AS any visitor to New York will attest, it takes talent, nerves of steel and a sense of reckless abandon to navigate the mean streets of Manhattan - and that's from the back of a taxi. On the other hand, dodging traffic and performing assorted feats of derring-do as a bicycle courier requires a different kind of approach - something closer to a death wish.
That's the premise of Premium Rush, a thoroughly frenetic film about the people who make incredible, madcap dashes on two wheels across the city, delivering packages as much for the thrill as for the pay cheque. The movie starts with an accident and proceeds to relate - at a dizzying pace and with an adrenaline-charged approach - the events leading up to that exact moment.
The leader of this slightly unhinged pack is Wilee (Joseph Gordon-Levitt) - named for the cartoon character Wile E Coyote - a young man who takes pride in being the best (and fastest) bike messenger in the city. It's a highly competitive field (this is New York, after all) and requires a special skill set, not least of which are a strong pair of thighs and an ability to change directions at warp speed.
It also helps to have a hardy steed. Premium Rush, directed by David Koepp and written by Koepp and John Kamps, is targeted at hard core bike riders but it also offers just about enough by way of a plot to appeal to mainstream moviegoers. The film provides a crash course, so to speak, in the crazy world of bicycle couriers and by the end, you'll feel an irrational urge to strap on a helmet and elbow pads.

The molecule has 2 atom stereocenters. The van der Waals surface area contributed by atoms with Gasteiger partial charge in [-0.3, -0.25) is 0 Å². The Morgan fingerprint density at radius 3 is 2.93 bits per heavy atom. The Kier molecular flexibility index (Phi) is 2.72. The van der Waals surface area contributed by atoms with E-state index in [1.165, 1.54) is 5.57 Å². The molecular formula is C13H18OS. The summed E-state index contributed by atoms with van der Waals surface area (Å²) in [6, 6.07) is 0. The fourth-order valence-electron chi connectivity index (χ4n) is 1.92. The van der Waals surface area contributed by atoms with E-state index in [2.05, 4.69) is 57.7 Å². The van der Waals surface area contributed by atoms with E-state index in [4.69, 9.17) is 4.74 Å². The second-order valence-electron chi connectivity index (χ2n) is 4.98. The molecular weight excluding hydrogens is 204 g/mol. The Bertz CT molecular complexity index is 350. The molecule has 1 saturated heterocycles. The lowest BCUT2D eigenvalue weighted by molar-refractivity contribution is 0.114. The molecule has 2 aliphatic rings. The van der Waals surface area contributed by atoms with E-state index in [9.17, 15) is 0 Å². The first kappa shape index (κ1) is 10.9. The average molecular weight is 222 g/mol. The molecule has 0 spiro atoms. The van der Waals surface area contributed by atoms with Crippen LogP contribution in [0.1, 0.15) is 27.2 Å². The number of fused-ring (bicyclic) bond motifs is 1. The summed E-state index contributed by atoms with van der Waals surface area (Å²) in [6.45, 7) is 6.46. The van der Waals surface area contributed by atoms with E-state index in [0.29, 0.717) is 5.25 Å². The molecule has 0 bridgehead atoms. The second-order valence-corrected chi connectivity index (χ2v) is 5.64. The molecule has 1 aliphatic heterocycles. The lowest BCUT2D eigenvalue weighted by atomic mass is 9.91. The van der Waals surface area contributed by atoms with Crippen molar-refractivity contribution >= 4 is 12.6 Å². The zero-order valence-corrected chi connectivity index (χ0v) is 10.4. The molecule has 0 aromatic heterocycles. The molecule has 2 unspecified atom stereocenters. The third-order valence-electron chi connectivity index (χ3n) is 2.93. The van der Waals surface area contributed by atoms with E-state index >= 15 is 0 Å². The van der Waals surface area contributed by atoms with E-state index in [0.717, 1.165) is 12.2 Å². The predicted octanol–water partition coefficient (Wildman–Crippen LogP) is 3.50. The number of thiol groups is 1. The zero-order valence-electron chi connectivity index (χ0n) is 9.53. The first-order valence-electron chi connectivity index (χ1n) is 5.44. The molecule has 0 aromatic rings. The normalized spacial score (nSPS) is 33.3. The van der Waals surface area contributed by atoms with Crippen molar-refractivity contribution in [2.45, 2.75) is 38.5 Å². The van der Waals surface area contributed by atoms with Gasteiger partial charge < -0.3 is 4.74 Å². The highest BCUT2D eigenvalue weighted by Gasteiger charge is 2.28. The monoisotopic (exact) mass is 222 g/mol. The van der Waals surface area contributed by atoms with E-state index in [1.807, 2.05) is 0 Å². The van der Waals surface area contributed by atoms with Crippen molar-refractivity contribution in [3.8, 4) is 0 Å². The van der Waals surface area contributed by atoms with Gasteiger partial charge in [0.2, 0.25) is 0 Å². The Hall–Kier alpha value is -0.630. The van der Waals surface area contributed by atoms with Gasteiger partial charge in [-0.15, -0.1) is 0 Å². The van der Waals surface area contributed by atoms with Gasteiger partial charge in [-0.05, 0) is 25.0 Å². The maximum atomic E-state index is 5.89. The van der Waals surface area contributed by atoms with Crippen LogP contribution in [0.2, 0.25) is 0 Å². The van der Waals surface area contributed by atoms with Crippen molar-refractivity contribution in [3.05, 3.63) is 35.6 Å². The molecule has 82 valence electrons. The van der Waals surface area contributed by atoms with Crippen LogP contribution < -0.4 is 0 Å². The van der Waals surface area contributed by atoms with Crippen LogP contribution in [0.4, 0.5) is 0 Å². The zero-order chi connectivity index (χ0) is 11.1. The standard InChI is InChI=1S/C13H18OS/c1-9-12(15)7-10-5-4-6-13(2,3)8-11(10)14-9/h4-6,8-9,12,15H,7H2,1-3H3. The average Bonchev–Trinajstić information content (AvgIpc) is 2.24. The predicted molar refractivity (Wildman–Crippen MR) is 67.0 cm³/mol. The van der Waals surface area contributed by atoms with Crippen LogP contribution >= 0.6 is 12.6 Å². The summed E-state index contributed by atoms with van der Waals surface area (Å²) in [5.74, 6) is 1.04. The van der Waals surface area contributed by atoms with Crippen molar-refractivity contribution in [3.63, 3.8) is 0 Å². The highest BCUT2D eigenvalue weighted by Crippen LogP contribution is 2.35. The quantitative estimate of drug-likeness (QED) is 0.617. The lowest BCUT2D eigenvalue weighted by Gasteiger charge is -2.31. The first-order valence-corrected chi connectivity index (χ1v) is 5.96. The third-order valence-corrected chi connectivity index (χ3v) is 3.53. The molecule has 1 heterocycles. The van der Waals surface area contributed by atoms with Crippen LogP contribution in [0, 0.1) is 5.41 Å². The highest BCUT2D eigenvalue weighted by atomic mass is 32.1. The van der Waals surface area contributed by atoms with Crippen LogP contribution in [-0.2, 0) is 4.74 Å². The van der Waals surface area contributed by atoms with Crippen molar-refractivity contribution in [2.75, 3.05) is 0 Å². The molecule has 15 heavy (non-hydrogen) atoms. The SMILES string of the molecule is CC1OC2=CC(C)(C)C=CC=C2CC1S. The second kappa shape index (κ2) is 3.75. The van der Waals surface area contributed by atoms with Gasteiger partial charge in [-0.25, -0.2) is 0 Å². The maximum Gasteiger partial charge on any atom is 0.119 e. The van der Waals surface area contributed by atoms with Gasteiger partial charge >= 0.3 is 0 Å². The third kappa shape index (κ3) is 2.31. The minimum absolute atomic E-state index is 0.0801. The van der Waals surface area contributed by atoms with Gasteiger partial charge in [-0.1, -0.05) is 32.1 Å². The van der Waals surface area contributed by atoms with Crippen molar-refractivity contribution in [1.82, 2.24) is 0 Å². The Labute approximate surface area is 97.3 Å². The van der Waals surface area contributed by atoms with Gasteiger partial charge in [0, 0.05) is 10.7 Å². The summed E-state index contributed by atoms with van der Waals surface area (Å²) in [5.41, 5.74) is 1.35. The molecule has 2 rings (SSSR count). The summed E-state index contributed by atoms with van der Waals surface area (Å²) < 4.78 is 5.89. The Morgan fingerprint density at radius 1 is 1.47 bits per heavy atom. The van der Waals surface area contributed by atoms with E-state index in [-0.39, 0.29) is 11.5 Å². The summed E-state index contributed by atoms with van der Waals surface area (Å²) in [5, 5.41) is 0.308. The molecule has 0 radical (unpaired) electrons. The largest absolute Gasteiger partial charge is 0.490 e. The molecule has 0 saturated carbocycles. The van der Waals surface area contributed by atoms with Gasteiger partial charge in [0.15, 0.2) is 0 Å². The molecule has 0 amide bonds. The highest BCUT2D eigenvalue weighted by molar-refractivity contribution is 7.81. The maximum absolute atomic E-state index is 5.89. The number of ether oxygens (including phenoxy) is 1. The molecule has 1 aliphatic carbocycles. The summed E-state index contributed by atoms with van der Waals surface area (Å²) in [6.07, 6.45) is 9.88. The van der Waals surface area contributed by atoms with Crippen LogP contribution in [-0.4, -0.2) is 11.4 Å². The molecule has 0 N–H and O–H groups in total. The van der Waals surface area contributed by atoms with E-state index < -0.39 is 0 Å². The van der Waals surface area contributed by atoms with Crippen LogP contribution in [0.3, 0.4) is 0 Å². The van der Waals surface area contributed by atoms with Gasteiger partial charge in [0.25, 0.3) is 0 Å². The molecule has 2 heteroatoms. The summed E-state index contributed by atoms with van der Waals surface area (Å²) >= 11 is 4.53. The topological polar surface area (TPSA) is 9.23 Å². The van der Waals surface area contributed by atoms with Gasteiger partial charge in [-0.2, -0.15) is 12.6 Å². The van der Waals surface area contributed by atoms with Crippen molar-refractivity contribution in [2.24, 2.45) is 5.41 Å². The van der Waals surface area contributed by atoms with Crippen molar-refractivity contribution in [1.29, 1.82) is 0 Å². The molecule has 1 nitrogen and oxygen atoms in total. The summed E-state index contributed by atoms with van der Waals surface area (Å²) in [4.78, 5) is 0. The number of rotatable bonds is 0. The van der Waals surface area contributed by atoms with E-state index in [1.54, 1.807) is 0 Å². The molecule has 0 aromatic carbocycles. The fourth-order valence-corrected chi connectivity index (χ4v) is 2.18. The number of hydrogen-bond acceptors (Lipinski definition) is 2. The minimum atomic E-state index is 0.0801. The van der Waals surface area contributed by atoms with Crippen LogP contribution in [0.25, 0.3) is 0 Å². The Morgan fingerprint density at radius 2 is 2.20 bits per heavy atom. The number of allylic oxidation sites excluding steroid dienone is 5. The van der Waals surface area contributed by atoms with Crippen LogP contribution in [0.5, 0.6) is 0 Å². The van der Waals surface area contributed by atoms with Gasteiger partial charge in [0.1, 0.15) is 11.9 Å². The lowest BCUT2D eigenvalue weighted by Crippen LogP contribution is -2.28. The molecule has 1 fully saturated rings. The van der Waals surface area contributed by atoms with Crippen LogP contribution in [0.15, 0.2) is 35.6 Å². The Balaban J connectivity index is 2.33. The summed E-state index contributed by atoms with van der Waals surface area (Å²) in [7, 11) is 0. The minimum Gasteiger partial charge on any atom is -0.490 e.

Wilee is a purist at heart and the leading proponent of the messenger's mantra: deliver the goods in style and on time. To him, riding along Sixth Avenue at rush hour is preferable to a high-paying job with an office and a view. It's a sport more than a job and he adheres to his own rules, no exceptions. Simply put, it begins and ends with a basic steel frame bike equipped with fixed gears and no brakes.
Things unfold over the course of one eventful, hyper-quick afternoon. Wilee is asked by foreign student Nima (Jamie Chung) to pick up an envelope at an uptown university and deliver it by a certain time to a Chinatown location, dozens of blocks away. Problem is, an unscrupulous police detective (Michael Shannon) with a bad attitude and an even worse gambling habit wants the same envelope and will stop at nothing to get his hands on it.
The film utilises a vaguely annoying rewind device to stitch the narrative together, but the biking scenes are executed in breathtaking fashion. Inevitably, Wilee's fellow messengers are an assorted bunch of misfits, including love interest Vanessa (Dania Ramirez) and rival for her affections (and title of top courier) Manny (Wolé Parks). There's also a subplot about smuggling humans into the country, but plot is not the movie's strong point - not when the primary purpose is to bring viewers on a thrill ride through New York streets.
In essence, the movie is one extended, gut-busting bicycle chase through Manhattan. To the filmmakers' credit, that's a lot more interesting than it sounds. More importantly, it makes a refreshing change from the car-on-car scenes that typically populate films of this nature. The bike couriers deliver and so - in primo style - does Premium Rush.